The result of the SmRG is a 3D matrix of logical values, whose true values represent the voxels constituting an isolated neuron. Figure 2 shows an example of a Purkinje cell segmented using the SmRG from a confocal dataset representing a 1 mm-thick slice from murine cerebellum, obtained after applying the CLARITY protocol described in Magliaro et al. (2016).

FIGURE 2
www.frontiersin.org

Figure 2. An example of SmRG outcome: (A) a Purkinje cell from clarified murine cerebellum acquired using a Nikon A1 confocal microscope; (B) the same Purkinje cells identified within its confocal dataset.

Materials and Methods

To evaluate the SmRG’s performance, we processed two different sets of data. First, confocal acquisitions of 1 mm-thick slices of clarified cerebellum from a L7GFP mouse were analyzed to isolate Purkinje Cells (PCs) expressing Green Fluorescent Protein (GFP). The aim was to demonstrate (i) the SmRG’s accuracy with respect to a manual segmentation performed by experts, as it is still considered the gold standard for neuron segmentation (Al-Kofahi et al., 2003; Meijering, 2010), (ii) the SmRG’s reproducibility, and (iii) its ability to handle 3D microscopic datasets representing dense-packed neurons compared with other tools available in literature.

Then, Olfactory Projection (OP) Fibers dataset from the DIADEM challenge was processed with the SmRG. The SmRG reconstructions were quantitatively compared to the manually-traced gold-standards provided by the DIADEM. Moreover, 3D neuron segmentation was performed using other SoA tools evaluating the outputs against the DIADEM gold standards through the metrics SD, SSD and SSD%. This allowed an assessment of the SmRG’s ability to reconstruct 3D neuron morphology with the same precision and accuracy as SoA algorithms.

The tools used for both PC and OP datasets were the Vaa3D (version 3.200) app2 (Xiao and Peng, 2013), MST-tracing (Basu and Racoceanu, 2014), SIGEN (Ikeno et al., 2018) and MOST (Ming et al., 2013) plug-ins. They have been extensively validated in other reports and are widely used to compare reconstructions provided by new segmentation algorithms (Peng et al., 2014; Liu et al., 2016). A further quantitative comparative analysis with NeuroGPS (Quan et al., 2016) was performed was performed on the PC datasets.

Datasets Representing PCs

Accuracy Test: SmRG Algorithm Versus Manual Segmentation

The confocal datasets representing dense-packed PCs from 1 mm-thick slices from clarified L7GFP murine cerebellum were those already manually segmented in Magliaro et al. (2017). They are available for download at http://www.centropiaggio.unipi.it/mansegtool. Specifically, n = 3 Purkinje cells from three different datasets were segmented automatically with the SmRG algorithm and manually by 6 experts with the ManSegTool, a tool purposely developed for facilitating the manual segmentation of 3D stacks (Magliaro et al., 2017). The matrix and voxel sizes for the three datasets are: (i) Dataset 1: 512 × 512 × 143, x = 0.62 μm/pixel, y = 0.62 μm/pixel, z = 1.24 μm/pixel; (ii) Dataset 2: 1024 × 1024 × 389, x = 0.31 μm/pixel, y = 0.31 μm/pixel, z = 0.62 μm/pixel (iii) Datasets3: 512 × 512 × 139, x = 0.62 μm/pixel, y = 0.62 μm/pixel, z = 1.24 μm/pixel.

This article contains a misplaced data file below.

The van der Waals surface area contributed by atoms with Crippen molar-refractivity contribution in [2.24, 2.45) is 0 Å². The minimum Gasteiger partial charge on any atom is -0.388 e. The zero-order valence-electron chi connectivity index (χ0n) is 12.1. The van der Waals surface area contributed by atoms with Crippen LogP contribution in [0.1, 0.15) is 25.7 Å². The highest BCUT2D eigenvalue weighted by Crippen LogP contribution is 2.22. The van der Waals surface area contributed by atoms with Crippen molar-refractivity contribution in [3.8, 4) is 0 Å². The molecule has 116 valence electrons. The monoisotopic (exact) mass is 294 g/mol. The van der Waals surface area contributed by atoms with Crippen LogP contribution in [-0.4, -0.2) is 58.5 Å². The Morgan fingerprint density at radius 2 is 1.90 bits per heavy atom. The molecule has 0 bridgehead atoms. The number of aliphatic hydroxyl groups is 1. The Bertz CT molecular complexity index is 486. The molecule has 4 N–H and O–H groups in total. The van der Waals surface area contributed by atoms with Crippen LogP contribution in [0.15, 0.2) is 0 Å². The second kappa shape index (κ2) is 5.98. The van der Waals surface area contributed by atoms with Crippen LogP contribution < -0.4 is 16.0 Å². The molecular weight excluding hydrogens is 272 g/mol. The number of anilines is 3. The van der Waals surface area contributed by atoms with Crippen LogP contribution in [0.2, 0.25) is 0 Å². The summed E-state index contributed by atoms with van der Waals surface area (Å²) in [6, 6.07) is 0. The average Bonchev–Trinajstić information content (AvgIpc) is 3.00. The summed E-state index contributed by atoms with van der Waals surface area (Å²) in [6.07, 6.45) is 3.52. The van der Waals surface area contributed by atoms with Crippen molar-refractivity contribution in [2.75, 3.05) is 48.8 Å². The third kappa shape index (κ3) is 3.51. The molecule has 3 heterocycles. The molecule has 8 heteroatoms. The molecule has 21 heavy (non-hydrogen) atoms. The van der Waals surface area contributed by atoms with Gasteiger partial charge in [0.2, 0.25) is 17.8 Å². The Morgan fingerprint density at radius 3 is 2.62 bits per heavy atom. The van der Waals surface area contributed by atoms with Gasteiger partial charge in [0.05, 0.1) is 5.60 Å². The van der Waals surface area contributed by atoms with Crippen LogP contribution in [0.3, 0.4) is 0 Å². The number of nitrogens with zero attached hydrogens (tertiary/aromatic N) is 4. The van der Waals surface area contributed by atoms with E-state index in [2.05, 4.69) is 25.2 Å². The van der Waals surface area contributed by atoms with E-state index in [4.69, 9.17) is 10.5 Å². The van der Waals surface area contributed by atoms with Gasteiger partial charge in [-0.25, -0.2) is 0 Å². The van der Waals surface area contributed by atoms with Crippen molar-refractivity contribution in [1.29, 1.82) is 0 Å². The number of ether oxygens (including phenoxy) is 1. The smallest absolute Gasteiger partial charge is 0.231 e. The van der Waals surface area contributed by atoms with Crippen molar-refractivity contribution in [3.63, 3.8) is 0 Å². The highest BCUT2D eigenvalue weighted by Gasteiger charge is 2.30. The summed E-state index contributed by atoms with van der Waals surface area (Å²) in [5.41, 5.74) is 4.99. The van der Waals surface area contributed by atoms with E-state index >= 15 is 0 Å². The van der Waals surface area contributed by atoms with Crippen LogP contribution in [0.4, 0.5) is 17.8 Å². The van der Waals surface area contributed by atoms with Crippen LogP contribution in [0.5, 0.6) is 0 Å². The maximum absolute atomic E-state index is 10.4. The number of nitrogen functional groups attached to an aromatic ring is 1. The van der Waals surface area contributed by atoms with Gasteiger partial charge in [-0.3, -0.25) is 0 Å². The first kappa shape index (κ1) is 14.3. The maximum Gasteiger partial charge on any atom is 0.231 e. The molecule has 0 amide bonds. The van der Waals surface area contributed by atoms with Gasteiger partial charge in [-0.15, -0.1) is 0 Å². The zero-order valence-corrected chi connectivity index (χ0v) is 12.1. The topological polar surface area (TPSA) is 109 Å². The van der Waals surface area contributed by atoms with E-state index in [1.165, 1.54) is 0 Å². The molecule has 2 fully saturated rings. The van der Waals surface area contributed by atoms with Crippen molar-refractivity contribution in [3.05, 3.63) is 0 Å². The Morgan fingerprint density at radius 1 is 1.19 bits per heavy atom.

The SmRG’s segmentation accuracy was evaluated by comparing morphometric features extracted from the two outputs. Briefly, we considered (i) the surface area, (ii) the volume, and (iii) the Sholl analysis (Sholl, 1955; Magliaro et al., 2017) of segmented structures. To compare Sholl profiles, we calculated the total area under the curve (AUC) using the trapezoidal rule thus obtaining a single measure for each profile (Binley et al., 2014). Statistical differences between the features in the manual segmented structures and those resulting from the SmRG were evaluated by means of the Friedman’s test with replicates. Friedman’s test allows testing treatments under study (i.e., columns) after adjusting for nuisance effects (i.e., rows). Replicates refer to more than one observation for each combination of factors. In our case, surface area, volume and the AUC of Sholl profiles were blocking factors (i.e., rows) with replicates represented by the three neurons, while users and SmRG represented treatments (i.e., columns). Thus, we are testing the null hypothesis of no difference between manual and SmRG-based segmentation.